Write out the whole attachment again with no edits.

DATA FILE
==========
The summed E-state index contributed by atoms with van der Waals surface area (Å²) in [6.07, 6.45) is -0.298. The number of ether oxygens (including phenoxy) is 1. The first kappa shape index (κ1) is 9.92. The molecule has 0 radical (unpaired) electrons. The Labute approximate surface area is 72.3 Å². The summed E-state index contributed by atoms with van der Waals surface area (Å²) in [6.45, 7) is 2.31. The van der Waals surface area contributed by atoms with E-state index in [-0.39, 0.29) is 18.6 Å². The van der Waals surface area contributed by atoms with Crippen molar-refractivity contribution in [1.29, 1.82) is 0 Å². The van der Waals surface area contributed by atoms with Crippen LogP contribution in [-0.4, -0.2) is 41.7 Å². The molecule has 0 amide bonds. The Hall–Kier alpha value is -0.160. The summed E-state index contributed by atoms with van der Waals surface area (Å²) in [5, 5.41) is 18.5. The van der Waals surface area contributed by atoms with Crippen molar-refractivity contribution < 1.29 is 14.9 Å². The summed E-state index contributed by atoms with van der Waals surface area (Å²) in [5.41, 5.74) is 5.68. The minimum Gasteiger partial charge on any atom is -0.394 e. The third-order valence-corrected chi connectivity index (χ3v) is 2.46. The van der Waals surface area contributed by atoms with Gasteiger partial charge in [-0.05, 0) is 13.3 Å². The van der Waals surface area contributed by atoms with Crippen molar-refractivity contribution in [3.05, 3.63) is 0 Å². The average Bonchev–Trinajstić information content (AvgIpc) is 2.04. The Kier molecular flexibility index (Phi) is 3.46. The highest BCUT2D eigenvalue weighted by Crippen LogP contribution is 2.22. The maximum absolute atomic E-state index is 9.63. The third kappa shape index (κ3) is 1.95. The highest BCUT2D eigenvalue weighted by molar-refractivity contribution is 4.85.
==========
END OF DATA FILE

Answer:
The summed E-state index contributed by atoms with van der Waals surface area (Å²) in [6.07, 6.45) is -0.298. The number of ether oxygens (including phenoxy) is 1. The first kappa shape index (κ1) is 9.92. The molecule has 0 radical (unpaired) electrons. The Labute approximate surface area is 72.3 Å². The summed E-state index contributed by atoms with van der Waals surface area (Å²) in [6.45, 7) is 2.31. The van der Waals surface area contributed by atoms with E-state index in [-0.39, 0.29) is 18.6 Å². The van der Waals surface area contributed by atoms with Crippen molar-refractivity contribution in [1.29, 1.82) is 0 Å². The van der Waals surface area contributed by atoms with Crippen LogP contribution in [-0.4, -0.2) is 41.7 Å². The molecule has 0 amide bonds. The Hall–Kier alpha value is -0.160. The summed E-state index contributed by atoms with van der Waals surface area (Å²) in [5, 5.41) is 18.5. The van der Waals surface area contributed by atoms with Crippen molar-refractivity contribution < 1.29 is 14.9 Å². The summed E-state index contributed by atoms with van der Waals surface area (Å²) in [5.41, 5.74) is 5.68. The minimum Gasteiger partial charge on any atom is -0.394 e. The third-order valence-corrected chi connectivity index (χ3v) is 2.46. The van der Waals surface area contributed by atoms with Gasteiger partial charge in [-0.05, 0) is 13.3 Å². The van der Waals surface area contributed by atoms with Crippen molar-refractivity contribution in [3.05, 3.63) is 0 Å². The average Bonchev–Trinajstić information content (AvgIpc) is 2.04. The Kier molecular flexibility index (Phi) is 3.46. The highest BCUT2D eigenvalue weighted by Crippen LogP contribution is 2.22. The maximum absolute atomic E-state index is 9.63. The third kappa shape index (κ3) is 1.95. The highest BCUT2D eigenvalue weighted by molar-refractivity contribution is 4.85.